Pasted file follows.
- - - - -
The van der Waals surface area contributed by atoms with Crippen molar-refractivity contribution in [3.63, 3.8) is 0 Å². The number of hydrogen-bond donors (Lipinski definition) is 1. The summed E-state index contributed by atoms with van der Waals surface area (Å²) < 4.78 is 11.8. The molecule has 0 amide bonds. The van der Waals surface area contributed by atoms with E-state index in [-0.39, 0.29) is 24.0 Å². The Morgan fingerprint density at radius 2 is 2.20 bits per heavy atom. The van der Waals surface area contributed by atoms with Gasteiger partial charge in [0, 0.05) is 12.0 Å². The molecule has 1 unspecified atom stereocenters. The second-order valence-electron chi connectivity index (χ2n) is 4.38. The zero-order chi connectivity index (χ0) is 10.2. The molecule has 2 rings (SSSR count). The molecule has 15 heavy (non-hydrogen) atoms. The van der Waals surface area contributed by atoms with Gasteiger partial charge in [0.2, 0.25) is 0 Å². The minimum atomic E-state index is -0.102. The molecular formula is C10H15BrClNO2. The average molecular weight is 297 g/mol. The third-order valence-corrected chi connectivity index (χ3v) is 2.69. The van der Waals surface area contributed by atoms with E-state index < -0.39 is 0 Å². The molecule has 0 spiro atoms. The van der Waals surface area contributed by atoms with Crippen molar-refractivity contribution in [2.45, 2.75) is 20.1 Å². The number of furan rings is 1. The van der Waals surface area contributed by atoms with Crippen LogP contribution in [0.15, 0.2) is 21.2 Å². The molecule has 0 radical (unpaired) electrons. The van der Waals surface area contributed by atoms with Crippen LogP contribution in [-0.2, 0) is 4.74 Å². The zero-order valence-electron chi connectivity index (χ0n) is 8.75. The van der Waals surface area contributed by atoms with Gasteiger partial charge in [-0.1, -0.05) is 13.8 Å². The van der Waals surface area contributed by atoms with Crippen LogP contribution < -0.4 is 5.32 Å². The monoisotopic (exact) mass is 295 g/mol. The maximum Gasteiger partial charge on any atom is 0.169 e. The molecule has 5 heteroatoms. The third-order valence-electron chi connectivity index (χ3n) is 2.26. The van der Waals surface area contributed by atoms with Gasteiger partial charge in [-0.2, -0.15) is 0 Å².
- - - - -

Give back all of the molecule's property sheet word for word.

The van der Waals surface area contributed by atoms with Crippen molar-refractivity contribution in [3.63, 3.8) is 0 Å². The number of hydrogen-bond donors (Lipinski definition) is 1. The summed E-state index contributed by atoms with van der Waals surface area (Å²) < 4.78 is 11.8. The molecule has 0 amide bonds. The van der Waals surface area contributed by atoms with E-state index in [-0.39, 0.29) is 24.0 Å². The Morgan fingerprint density at radius 2 is 2.20 bits per heavy atom. The van der Waals surface area contributed by atoms with Gasteiger partial charge in [0, 0.05) is 12.0 Å². The molecule has 1 unspecified atom stereocenters. The second-order valence-electron chi connectivity index (χ2n) is 4.38. The zero-order chi connectivity index (χ0) is 10.2. The molecule has 2 rings (SSSR count). The molecule has 15 heavy (non-hydrogen) atoms. The van der Waals surface area contributed by atoms with Gasteiger partial charge in [0.2, 0.25) is 0 Å². The minimum atomic E-state index is -0.102. The molecular formula is C10H15BrClNO2. The average molecular weight is 297 g/mol. The third-order valence-corrected chi connectivity index (χ3v) is 2.69. The van der Waals surface area contributed by atoms with E-state index < -0.39 is 0 Å². The molecule has 0 spiro atoms. The van der Waals surface area contributed by atoms with Crippen molar-refractivity contribution in [2.45, 2.75) is 20.1 Å². The number of furan rings is 1. The van der Waals surface area contributed by atoms with Crippen LogP contribution in [0.15, 0.2) is 21.2 Å². The molecule has 0 radical (unpaired) electrons. The van der Waals surface area contributed by atoms with Crippen LogP contribution in [-0.2, 0) is 4.74 Å². The zero-order valence-electron chi connectivity index (χ0n) is 8.75. The van der Waals surface area contributed by atoms with Gasteiger partial charge in [-0.1, -0.05) is 13.8 Å². The van der Waals surface area contributed by atoms with Crippen LogP contribution < -0.4 is 5.32 Å². The monoisotopic (exact) mass is 295 g/mol. The maximum Gasteiger partial charge on any atom is 0.169 e. The molecule has 5 heteroatoms. The third-order valence-electron chi connectivity index (χ3n) is 2.26. The van der Waals surface area contributed by atoms with Gasteiger partial charge in [-0.2, -0.15) is 0 Å².